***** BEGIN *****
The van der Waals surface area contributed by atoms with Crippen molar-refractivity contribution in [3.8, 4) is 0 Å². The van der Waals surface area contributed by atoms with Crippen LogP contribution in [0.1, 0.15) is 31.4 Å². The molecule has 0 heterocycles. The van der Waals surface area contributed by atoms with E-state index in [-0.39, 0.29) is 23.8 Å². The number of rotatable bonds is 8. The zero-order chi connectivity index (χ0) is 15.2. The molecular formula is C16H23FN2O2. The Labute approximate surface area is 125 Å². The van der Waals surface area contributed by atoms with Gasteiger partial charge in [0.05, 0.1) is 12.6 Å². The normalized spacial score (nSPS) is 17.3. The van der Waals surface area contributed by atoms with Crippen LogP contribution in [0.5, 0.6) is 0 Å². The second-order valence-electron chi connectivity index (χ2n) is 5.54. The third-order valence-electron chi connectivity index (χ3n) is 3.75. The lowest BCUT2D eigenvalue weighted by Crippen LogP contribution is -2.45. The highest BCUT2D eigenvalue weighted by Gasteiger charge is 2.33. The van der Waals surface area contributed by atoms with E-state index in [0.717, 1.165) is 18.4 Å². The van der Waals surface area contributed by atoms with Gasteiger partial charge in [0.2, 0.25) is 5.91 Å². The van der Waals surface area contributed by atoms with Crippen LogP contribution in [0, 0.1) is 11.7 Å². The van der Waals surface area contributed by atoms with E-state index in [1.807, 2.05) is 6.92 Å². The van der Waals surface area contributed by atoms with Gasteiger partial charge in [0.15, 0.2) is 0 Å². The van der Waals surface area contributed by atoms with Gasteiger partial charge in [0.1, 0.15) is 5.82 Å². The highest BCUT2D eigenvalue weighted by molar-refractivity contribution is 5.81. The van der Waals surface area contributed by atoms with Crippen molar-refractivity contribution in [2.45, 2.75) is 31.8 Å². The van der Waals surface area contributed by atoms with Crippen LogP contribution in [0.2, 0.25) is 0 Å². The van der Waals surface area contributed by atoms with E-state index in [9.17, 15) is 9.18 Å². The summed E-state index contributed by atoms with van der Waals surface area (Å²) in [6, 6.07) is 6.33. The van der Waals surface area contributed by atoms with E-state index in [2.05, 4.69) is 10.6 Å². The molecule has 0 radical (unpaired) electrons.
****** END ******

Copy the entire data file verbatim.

The van der Waals surface area contributed by atoms with Crippen molar-refractivity contribution in [3.8, 4) is 0 Å². The van der Waals surface area contributed by atoms with Crippen LogP contribution in [0.1, 0.15) is 31.4 Å². The molecule has 0 heterocycles. The van der Waals surface area contributed by atoms with E-state index in [-0.39, 0.29) is 23.8 Å². The number of rotatable bonds is 8. The zero-order chi connectivity index (χ0) is 15.2. The molecular formula is C16H23FN2O2. The Labute approximate surface area is 125 Å². The van der Waals surface area contributed by atoms with Gasteiger partial charge in [0.05, 0.1) is 12.6 Å². The normalized spacial score (nSPS) is 17.3. The van der Waals surface area contributed by atoms with Crippen LogP contribution in [0.5, 0.6) is 0 Å². The second-order valence-electron chi connectivity index (χ2n) is 5.54. The third-order valence-electron chi connectivity index (χ3n) is 3.75. The lowest BCUT2D eigenvalue weighted by Crippen LogP contribution is -2.45. The highest BCUT2D eigenvalue weighted by Gasteiger charge is 2.33. The van der Waals surface area contributed by atoms with E-state index in [0.717, 1.165) is 18.4 Å². The van der Waals surface area contributed by atoms with Gasteiger partial charge in [0.2, 0.25) is 5.91 Å². The van der Waals surface area contributed by atoms with Crippen LogP contribution in [0, 0.1) is 11.7 Å². The van der Waals surface area contributed by atoms with E-state index in [1.807, 2.05) is 6.92 Å². The van der Waals surface area contributed by atoms with Gasteiger partial charge in [0.15, 0.2) is 0 Å². The van der Waals surface area contributed by atoms with Gasteiger partial charge in [0.1, 0.15) is 5.82 Å². The highest BCUT2D eigenvalue weighted by molar-refractivity contribution is 5.81. The van der Waals surface area contributed by atoms with Crippen molar-refractivity contribution in [2.45, 2.75) is 31.8 Å². The van der Waals surface area contributed by atoms with Crippen LogP contribution in [0.2, 0.25) is 0 Å². The van der Waals surface area contributed by atoms with E-state index in [9.17, 15) is 9.18 Å². The summed E-state index contributed by atoms with van der Waals surface area (Å²) in [6, 6.07) is 6.33. The van der Waals surface area contributed by atoms with E-state index in [2.05, 4.69) is 10.6 Å². The molecule has 0 radical (unpaired) electrons.